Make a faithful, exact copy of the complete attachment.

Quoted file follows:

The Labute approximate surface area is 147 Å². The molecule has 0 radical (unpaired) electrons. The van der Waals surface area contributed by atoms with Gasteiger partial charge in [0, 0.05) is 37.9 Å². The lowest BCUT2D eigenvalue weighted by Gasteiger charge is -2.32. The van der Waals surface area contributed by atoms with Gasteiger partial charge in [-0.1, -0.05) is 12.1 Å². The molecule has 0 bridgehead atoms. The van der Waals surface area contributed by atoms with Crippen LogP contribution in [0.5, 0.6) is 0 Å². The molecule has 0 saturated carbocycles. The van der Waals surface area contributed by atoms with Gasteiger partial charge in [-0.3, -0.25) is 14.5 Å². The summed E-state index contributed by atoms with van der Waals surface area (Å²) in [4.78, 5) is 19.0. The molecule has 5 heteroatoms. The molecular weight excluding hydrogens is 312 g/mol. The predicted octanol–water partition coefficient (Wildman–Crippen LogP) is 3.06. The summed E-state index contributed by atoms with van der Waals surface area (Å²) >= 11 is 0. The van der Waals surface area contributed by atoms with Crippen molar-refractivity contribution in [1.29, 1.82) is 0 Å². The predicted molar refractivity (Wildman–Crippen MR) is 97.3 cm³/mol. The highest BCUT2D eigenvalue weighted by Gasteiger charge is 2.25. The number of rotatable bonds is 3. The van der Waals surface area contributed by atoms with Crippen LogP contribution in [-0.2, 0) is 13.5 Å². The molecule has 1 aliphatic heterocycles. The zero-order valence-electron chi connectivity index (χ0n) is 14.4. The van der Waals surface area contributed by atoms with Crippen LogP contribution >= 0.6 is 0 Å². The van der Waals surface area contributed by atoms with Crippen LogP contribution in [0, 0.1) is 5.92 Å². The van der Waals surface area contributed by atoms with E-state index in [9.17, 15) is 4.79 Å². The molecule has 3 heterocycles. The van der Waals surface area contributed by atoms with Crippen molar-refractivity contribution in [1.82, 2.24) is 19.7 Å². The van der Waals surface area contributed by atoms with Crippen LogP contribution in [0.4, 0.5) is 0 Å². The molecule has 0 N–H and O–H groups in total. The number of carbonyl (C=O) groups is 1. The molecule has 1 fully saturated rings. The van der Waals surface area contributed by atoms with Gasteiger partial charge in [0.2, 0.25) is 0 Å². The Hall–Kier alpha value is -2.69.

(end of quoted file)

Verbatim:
The Labute approximate surface area is 147 Å². The molecule has 0 radical (unpaired) electrons. The van der Waals surface area contributed by atoms with Gasteiger partial charge in [0, 0.05) is 37.9 Å². The lowest BCUT2D eigenvalue weighted by Gasteiger charge is -2.32. The van der Waals surface area contributed by atoms with Gasteiger partial charge in [-0.1, -0.05) is 12.1 Å². The molecule has 0 bridgehead atoms. The van der Waals surface area contributed by atoms with Crippen LogP contribution in [0.5, 0.6) is 0 Å². The molecule has 0 saturated carbocycles. The van der Waals surface area contributed by atoms with Gasteiger partial charge in [-0.3, -0.25) is 14.5 Å². The summed E-state index contributed by atoms with van der Waals surface area (Å²) in [4.78, 5) is 19.0. The molecule has 5 heteroatoms. The molecular weight excluding hydrogens is 312 g/mol. The predicted octanol–water partition coefficient (Wildman–Crippen LogP) is 3.06. The summed E-state index contributed by atoms with van der Waals surface area (Å²) >= 11 is 0. The van der Waals surface area contributed by atoms with Crippen molar-refractivity contribution in [1.29, 1.82) is 0 Å². The predicted molar refractivity (Wildman–Crippen MR) is 97.3 cm³/mol. The highest BCUT2D eigenvalue weighted by Gasteiger charge is 2.25. The number of rotatable bonds is 3. The van der Waals surface area contributed by atoms with Crippen LogP contribution in [-0.2, 0) is 13.5 Å². The molecule has 1 aliphatic heterocycles. The zero-order valence-electron chi connectivity index (χ0n) is 14.4. The van der Waals surface area contributed by atoms with Crippen LogP contribution >= 0.6 is 0 Å². The van der Waals surface area contributed by atoms with Crippen LogP contribution in [0, 0.1) is 5.92 Å². The van der Waals surface area contributed by atoms with E-state index in [9.17, 15) is 4.79 Å². The molecule has 3 heterocycles. The van der Waals surface area contributed by atoms with Crippen molar-refractivity contribution in [1.82, 2.24) is 19.7 Å². The van der Waals surface area contributed by atoms with Crippen LogP contribution in [0.4, 0.5) is 0 Å². The molecule has 0 N–H and O–H groups in total. The number of carbonyl (C=O) groups is 1. The molecule has 1 fully saturated rings. The van der Waals surface area contributed by atoms with Gasteiger partial charge in [0.2, 0.25) is 0 Å². The Hall–Kier alpha value is -2.69.